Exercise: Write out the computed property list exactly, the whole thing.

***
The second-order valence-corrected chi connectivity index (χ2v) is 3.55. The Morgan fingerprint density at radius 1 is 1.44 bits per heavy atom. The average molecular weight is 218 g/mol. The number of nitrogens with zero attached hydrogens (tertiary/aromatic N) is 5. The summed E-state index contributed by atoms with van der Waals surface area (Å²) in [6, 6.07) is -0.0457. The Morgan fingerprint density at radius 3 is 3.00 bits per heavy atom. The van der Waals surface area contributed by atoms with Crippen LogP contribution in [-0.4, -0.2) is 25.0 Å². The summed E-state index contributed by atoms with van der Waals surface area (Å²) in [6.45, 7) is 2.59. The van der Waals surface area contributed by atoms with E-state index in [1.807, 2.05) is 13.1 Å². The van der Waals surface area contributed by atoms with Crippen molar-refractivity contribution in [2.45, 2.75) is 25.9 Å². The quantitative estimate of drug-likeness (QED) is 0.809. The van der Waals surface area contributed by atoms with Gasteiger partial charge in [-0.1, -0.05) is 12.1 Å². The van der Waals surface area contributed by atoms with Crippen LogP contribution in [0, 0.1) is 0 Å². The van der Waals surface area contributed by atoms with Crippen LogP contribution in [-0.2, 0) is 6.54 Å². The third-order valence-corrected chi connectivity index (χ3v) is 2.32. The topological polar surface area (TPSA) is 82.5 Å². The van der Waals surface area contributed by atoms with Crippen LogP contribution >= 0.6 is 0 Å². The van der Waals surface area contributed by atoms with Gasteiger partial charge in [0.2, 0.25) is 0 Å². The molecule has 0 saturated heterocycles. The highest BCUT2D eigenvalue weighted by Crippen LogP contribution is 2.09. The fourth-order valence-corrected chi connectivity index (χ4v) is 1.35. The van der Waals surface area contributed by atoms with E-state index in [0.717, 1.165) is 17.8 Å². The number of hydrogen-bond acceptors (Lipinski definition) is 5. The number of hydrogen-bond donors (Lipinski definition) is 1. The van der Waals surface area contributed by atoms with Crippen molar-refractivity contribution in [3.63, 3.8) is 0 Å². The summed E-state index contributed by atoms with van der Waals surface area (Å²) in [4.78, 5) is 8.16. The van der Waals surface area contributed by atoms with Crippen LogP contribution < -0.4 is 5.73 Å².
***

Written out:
The second-order valence-corrected chi connectivity index (χ2v) is 3.55. The Morgan fingerprint density at radius 1 is 1.44 bits per heavy atom. The average molecular weight is 218 g/mol. The number of nitrogens with zero attached hydrogens (tertiary/aromatic N) is 5. The summed E-state index contributed by atoms with van der Waals surface area (Å²) in [6, 6.07) is -0.0457. The Morgan fingerprint density at radius 3 is 3.00 bits per heavy atom. The van der Waals surface area contributed by atoms with Crippen LogP contribution in [-0.4, -0.2) is 25.0 Å². The summed E-state index contributed by atoms with van der Waals surface area (Å²) in [6.45, 7) is 2.59. The van der Waals surface area contributed by atoms with E-state index in [1.807, 2.05) is 13.1 Å². The van der Waals surface area contributed by atoms with Crippen molar-refractivity contribution in [2.45, 2.75) is 25.9 Å². The quantitative estimate of drug-likeness (QED) is 0.809. The van der Waals surface area contributed by atoms with Gasteiger partial charge in [-0.1, -0.05) is 12.1 Å². The van der Waals surface area contributed by atoms with Crippen LogP contribution in [0, 0.1) is 0 Å². The van der Waals surface area contributed by atoms with Crippen LogP contribution in [-0.2, 0) is 6.54 Å². The third-order valence-corrected chi connectivity index (χ3v) is 2.32. The topological polar surface area (TPSA) is 82.5 Å². The van der Waals surface area contributed by atoms with Crippen LogP contribution >= 0.6 is 0 Å². The van der Waals surface area contributed by atoms with Gasteiger partial charge in [0.2, 0.25) is 0 Å². The molecule has 0 saturated heterocycles. The highest BCUT2D eigenvalue weighted by Crippen LogP contribution is 2.09. The fourth-order valence-corrected chi connectivity index (χ4v) is 1.35. The van der Waals surface area contributed by atoms with E-state index in [0.717, 1.165) is 17.8 Å². The number of hydrogen-bond acceptors (Lipinski definition) is 5. The number of hydrogen-bond donors (Lipinski definition) is 1. The van der Waals surface area contributed by atoms with Crippen molar-refractivity contribution in [3.63, 3.8) is 0 Å². The summed E-state index contributed by atoms with van der Waals surface area (Å²) in [4.78, 5) is 8.16. The van der Waals surface area contributed by atoms with Crippen LogP contribution < -0.4 is 5.73 Å².